Tusen Takk, which means “a thousand thanks” in Norwegian, is sited among the protected coastal sand dunes along the northeast shore of Michigan’s Leelanau Peninsula. It is surrounded by a dense forest of red pine, cedar, and mixed hardwood. The residence comprises a main house and a detached guest house, located on separate dunes but connected by an elevated sheltered boardwalk that traverses the ravine between the two. To protect the ecologically sensitive site, both the house and boardwalk are supported by steel columns. Black-stained wood walls and faceted glass windows cover the exterior and allow glimpses of the lake through the forest. Dominating the exterior is a tall glazed volume, containing a double-height library. The front entry incorporates a door from the clients’ old fishing shack.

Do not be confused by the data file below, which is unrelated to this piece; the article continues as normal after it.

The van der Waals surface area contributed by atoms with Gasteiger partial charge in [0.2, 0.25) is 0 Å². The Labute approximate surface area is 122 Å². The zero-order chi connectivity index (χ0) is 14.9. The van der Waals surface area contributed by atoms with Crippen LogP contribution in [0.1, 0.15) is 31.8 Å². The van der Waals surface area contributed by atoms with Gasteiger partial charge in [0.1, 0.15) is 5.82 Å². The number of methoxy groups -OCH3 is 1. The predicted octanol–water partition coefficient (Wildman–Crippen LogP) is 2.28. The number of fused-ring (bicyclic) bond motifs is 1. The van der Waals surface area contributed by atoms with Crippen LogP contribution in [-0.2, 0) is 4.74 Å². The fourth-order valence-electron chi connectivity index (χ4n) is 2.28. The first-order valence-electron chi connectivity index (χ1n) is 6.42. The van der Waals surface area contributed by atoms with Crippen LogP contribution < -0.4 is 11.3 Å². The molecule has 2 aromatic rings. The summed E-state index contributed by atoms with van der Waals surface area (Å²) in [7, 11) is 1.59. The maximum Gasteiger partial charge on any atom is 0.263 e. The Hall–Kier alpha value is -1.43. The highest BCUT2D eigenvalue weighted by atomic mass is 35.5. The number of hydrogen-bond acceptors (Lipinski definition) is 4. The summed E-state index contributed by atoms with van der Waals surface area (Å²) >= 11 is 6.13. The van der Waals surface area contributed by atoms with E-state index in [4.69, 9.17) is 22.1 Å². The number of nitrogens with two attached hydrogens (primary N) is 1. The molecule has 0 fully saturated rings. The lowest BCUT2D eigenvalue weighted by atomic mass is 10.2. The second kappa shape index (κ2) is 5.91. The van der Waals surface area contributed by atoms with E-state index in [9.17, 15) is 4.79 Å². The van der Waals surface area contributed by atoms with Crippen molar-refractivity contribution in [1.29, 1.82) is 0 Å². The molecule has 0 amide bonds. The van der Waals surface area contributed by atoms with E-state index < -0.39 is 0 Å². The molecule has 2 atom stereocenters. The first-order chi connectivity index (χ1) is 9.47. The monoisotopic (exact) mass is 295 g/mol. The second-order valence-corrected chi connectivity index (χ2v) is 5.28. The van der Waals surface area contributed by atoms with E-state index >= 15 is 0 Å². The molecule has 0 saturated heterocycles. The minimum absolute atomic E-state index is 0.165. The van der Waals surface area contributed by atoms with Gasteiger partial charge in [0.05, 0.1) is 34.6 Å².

The 6,720-square-foot house displays shades of the primary colors: red and yellow stair risers and blue window frames. The latter references the color of Leland blue stones, which are found scattered along the local beach. These “stones” are actually slag from the iron smelting kilns that once operated in Leland, burning charcoal produced from local wood to remove iron from rocks shipped in from the Upper Peninsula mines.
Built for Geoffrey Peckham and Patricia Mezler, both of whom are devoted to arts and culture, the property now includes an artist-in-residence compound with living, studio, and gallery space—also designed by BCJ in a similar style.
“Tusen Takk: Bohlin Cywinski Jackson.” Architect Magazine, February 27, 2017.
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